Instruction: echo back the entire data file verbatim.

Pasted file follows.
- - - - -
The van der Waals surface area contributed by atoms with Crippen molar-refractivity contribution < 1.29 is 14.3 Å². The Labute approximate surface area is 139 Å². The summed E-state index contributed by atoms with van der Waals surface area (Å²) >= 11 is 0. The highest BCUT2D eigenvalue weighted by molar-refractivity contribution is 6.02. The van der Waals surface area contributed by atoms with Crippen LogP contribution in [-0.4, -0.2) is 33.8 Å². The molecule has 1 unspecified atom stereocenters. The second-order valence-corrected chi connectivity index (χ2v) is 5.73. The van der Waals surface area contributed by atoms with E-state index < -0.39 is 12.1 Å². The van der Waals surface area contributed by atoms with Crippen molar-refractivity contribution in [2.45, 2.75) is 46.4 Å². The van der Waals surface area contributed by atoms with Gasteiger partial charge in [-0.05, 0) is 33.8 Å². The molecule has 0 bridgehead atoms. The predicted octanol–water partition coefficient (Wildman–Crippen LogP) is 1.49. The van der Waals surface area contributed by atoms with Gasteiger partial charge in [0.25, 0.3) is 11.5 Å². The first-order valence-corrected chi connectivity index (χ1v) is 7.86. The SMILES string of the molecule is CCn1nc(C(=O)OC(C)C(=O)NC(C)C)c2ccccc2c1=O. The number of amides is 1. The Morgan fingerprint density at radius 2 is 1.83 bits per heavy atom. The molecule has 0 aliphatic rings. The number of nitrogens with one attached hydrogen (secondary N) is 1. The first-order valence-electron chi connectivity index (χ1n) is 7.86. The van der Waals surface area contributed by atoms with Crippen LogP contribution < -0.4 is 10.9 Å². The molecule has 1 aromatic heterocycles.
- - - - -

The van der Waals surface area contributed by atoms with Crippen molar-refractivity contribution < 1.29 is 14.3 Å². The Labute approximate surface area is 139 Å². The summed E-state index contributed by atoms with van der Waals surface area (Å²) >= 11 is 0. The highest BCUT2D eigenvalue weighted by molar-refractivity contribution is 6.02. The van der Waals surface area contributed by atoms with Crippen LogP contribution in [-0.4, -0.2) is 33.8 Å². The molecule has 1 unspecified atom stereocenters. The second-order valence-corrected chi connectivity index (χ2v) is 5.73. The van der Waals surface area contributed by atoms with E-state index < -0.39 is 12.1 Å². The van der Waals surface area contributed by atoms with Crippen molar-refractivity contribution in [2.45, 2.75) is 46.4 Å². The van der Waals surface area contributed by atoms with Gasteiger partial charge in [-0.05, 0) is 33.8 Å². The molecule has 0 bridgehead atoms. The predicted octanol–water partition coefficient (Wildman–Crippen LogP) is 1.49. The van der Waals surface area contributed by atoms with Gasteiger partial charge in [0.25, 0.3) is 11.5 Å². The first-order valence-corrected chi connectivity index (χ1v) is 7.86. The SMILES string of the molecule is CCn1nc(C(=O)OC(C)C(=O)NC(C)C)c2ccccc2c1=O. The number of amides is 1. The Morgan fingerprint density at radius 2 is 1.83 bits per heavy atom. The molecule has 0 aliphatic rings. The number of nitrogens with one attached hydrogen (secondary N) is 1. The first-order valence-electron chi connectivity index (χ1n) is 7.86. The van der Waals surface area contributed by atoms with Crippen LogP contribution < -0.4 is 10.9 Å². The molecule has 1 aromatic heterocycles.